Even with a running time of approximately 88 minutes (including credits), Kubrick relies on four complete acts to structure the film’s intrigue. In a relatively short act I (the setup, approximately 14:30 in length), Col. Dax (Kirk Douglas) forms a simple military goal—to take the Ant Hill (fig.1).

Fig. 1. Paths of Glory (1957).
Fig. 1. Paths of Glory (1957).

In a slightly longer act 2 (the complicating action, from 14:30-35:42), Dax attempts and, by virtue of the suicidal conditions of trench warfare (fig. 2), fails to take the Ant Hill.

Fig. 2. Paths of Glory.
Fig. 2. Paths of Glory.

For the next twenty minutes of the film (act 3, the development, from 35:42-55:40), Dax develops an entirely new goal: to exonerate the soldiers under him from the charge of cowardice in an official court martial (fig. 3). He fails yet again.

Paths3
Fig. 3. Paths of Glory.

In the final section of the film, act 4 (the climax, from 55:40-1:21:20), Dax is given a third objective: to prevent his men from being subjected to an unjust firing squad. And for a third time—on this occasion, tragically—he is unsuccessful.

Kristin Thompson’s inductive study predicts that many mainstream films will end with an epilogue, and that’s the case in Paths of Glory. From 1:12:20-1:26:25, Kubrick provides us with an expressive coda, in which a young woman (played by his future wife, Christiane Harlan) sings a touching melody, “The Faithful Soldiers,” a popular folk song, for the war-torn men (fig. 4).

Fig. 4. Paths of Glory.
Fig. 4. Paths of Glory.

While in some ways unusual—the anti-war narrative is structured around failure upon failure for a sympathetic protagonist—Paths of Glory ensures viewer comprehension and sympathy by clearly and consistently organizing plot events around character goals. Such is not the case for Full Metal Jacket.

Between the release of Paths of Glory and Full Metal Jacket, Kubrick developed narrative techniques that serve to draw the viewer’s attention to—and at times cue the viewer to puzzle over—the large-scale structuring harmonies of his films. He does so by consistently “baring the devices” by which his plots are organized at the maco-level. One approach he employs involves self-conscious (and even ambiguous) intertitles and title cards that announce the structure of the film and even the presence of a controlling hand at the helm. Barry Lyndon (1975) is divided into “parts” (fig.5).

Fig. 5. Barry Lyndon (1975).
Fig. 5. Barry Lyndon (1975).

And The Shining (1980), in a highly peculiar, abstract and perhaps even ironic choice, uses intertitles that announce the days of the week (narrative information that neither advances the plot—the days in no way appear relevant to the ongoing action—nor creates anticipation—we’re never told what the ultimate deadline is!) (fig. 6).

Fig. 6. The Shining (1980).
Fig. 6. The Shining (1980).

Full Metal Jacket uses neither of these overt structuring devices, and thus some might suspect that it’s a more “conservative” or less modernist plot. Not so. Just consider how little the protagonist’s goals guide the organization of the narrative.

The film, with credits, lasts 116 minutes. The first large-scale part—is “act” even an appropriate term here?—runs 19:40. One is tempted to “unify” this period of screen time because the plot gives us a series of thematically linked vignettes: “life on Parris Island in the first days of training.” The temporal relations between vignettes are unclear. It’s almost as if Kubrick had structured the plot through an extended montage sequence where we only glimpse “high points” of the narrative. No true goal-oriented protagonist emerges because scenes handle the characters rather “democratically” (i.e., no single character is consistently isolated from the others and we don’t really now what these characters’ objectives are, aside from “going through training”).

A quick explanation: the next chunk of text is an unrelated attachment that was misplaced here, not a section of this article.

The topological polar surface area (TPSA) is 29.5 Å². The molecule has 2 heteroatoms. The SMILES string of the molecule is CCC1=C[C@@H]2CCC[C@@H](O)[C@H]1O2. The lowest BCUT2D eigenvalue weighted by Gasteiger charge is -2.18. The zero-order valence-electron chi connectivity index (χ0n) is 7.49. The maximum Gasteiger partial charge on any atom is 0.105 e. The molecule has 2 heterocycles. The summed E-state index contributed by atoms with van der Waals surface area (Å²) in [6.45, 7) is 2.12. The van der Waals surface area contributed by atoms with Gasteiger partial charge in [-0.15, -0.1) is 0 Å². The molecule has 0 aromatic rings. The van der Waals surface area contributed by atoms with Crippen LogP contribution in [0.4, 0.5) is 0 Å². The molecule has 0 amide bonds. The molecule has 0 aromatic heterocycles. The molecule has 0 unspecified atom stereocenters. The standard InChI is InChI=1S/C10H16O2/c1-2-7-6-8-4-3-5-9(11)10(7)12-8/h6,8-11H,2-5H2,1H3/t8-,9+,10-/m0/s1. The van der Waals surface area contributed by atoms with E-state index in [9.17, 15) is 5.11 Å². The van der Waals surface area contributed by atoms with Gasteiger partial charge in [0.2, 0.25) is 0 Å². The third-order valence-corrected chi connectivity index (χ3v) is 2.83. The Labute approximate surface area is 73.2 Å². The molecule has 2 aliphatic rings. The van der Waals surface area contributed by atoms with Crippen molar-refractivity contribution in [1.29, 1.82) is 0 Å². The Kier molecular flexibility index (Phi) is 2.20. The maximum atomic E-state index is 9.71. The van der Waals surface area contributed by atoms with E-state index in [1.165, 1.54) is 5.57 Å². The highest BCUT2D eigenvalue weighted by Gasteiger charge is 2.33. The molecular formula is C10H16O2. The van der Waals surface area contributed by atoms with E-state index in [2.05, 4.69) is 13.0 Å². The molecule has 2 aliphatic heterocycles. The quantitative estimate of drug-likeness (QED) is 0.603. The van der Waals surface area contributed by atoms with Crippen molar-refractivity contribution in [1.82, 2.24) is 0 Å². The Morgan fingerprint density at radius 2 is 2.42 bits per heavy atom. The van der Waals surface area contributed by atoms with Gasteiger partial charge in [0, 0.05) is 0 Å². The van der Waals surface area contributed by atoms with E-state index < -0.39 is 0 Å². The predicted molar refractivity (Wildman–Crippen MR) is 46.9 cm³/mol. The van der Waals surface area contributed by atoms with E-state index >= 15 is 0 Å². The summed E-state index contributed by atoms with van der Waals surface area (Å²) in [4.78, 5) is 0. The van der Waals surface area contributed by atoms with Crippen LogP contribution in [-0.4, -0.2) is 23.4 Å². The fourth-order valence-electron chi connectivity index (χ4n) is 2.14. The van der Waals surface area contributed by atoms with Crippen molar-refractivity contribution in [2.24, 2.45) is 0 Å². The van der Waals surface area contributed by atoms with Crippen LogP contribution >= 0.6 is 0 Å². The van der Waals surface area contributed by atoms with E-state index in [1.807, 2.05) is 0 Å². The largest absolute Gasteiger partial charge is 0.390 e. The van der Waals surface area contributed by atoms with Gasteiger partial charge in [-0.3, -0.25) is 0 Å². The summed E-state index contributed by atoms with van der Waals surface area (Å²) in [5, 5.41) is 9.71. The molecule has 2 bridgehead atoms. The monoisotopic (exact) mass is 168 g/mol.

It is only in “act” 2 (19:40-45:25) that a character, “Joker” (Matthew Modine), is given a clear objective: he is ordered by Sgt. Harman (R. Lee Ermey) to teach Pvt. Pyle (Vincent D’Onofrio) how to be a good soldier (fig. 7).

Fig. 7. Full Metal Jacket (1987).
Fig. 7. Full Metal Jacket (1987).

“Joker” spends the next 25 minutes of screen time helping Pyle improve his ways. But late in the “act,” Pyle begins to show signs of turning in on himself, of isolation and even psychopathy. When Pyle murders Sgt. Harman (fig. 8) and commits suicide, it’s evident that, like Col. Dax, “Joker” too would have to deal with failure.

Fig. 8. Full Metal Jacket.
Fig. 8. Full Metal Jacket.

But instead of showing the emotional fallout of this failure—and thus using plot to elicit sympathy for our protagonist—“act” 2 comes to an abrupt end. After this intense event, the film fades to black indicating a lengthy ellipsis, after which we discover a sudden shift in setting. We are now in Vietnam. The plot has deprived the viewer of the opportunity to take measure of (and sympathize with) “Joker”’s shock given this traumatic turn of events. This peculiar “twist” requires the viewer to recalibrate. Questions arise: where is “Joker”? What happened to all of the trainees? What occurred in the interval between the double shooting and the ship-off to Vietnam? The plot answers only one or two of these questions, and not that clearly. This is one of the ways that the plot cues the viewer to be aware of its structuring principles. We search for answers to the plot questions, and when they don’t come, or they come only with difficulty, we end up also thinking about how and why the film was put together this way. Form comes to the fore.